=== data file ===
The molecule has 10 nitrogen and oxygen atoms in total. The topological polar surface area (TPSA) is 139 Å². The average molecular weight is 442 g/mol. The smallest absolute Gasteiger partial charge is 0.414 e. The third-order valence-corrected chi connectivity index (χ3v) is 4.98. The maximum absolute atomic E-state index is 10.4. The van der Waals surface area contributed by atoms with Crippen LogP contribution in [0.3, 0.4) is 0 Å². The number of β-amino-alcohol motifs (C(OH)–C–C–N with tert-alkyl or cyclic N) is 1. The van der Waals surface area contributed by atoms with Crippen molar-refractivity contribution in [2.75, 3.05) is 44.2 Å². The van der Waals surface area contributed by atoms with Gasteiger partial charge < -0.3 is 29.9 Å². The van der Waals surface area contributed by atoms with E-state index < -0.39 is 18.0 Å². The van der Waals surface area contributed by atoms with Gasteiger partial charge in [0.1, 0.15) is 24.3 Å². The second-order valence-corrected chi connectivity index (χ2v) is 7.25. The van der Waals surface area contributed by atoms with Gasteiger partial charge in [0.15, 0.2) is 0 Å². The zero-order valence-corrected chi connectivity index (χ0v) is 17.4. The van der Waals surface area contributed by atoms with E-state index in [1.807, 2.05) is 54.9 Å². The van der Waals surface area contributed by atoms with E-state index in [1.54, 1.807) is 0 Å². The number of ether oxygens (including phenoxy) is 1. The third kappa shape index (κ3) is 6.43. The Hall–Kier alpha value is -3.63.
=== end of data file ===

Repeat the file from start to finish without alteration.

The molecule has 10 nitrogen and oxygen atoms in total. The topological polar surface area (TPSA) is 139 Å². The average molecular weight is 442 g/mol. The smallest absolute Gasteiger partial charge is 0.414 e. The third-order valence-corrected chi connectivity index (χ3v) is 4.98. The maximum absolute atomic E-state index is 10.4. The van der Waals surface area contributed by atoms with Crippen LogP contribution in [0.3, 0.4) is 0 Å². The number of β-amino-alcohol motifs (C(OH)–C–C–N with tert-alkyl or cyclic N) is 1. The van der Waals surface area contributed by atoms with Crippen molar-refractivity contribution in [2.75, 3.05) is 44.2 Å². The van der Waals surface area contributed by atoms with Gasteiger partial charge < -0.3 is 29.9 Å². The van der Waals surface area contributed by atoms with E-state index < -0.39 is 18.0 Å². The van der Waals surface area contributed by atoms with Gasteiger partial charge in [0.1, 0.15) is 24.3 Å². The second-order valence-corrected chi connectivity index (χ2v) is 7.25. The van der Waals surface area contributed by atoms with Gasteiger partial charge in [0.15, 0.2) is 0 Å². The zero-order valence-corrected chi connectivity index (χ0v) is 17.4. The van der Waals surface area contributed by atoms with E-state index in [1.807, 2.05) is 54.9 Å². The van der Waals surface area contributed by atoms with E-state index in [1.54, 1.807) is 0 Å². The number of ether oxygens (including phenoxy) is 1. The third kappa shape index (κ3) is 6.43. The Hall–Kier alpha value is -3.63.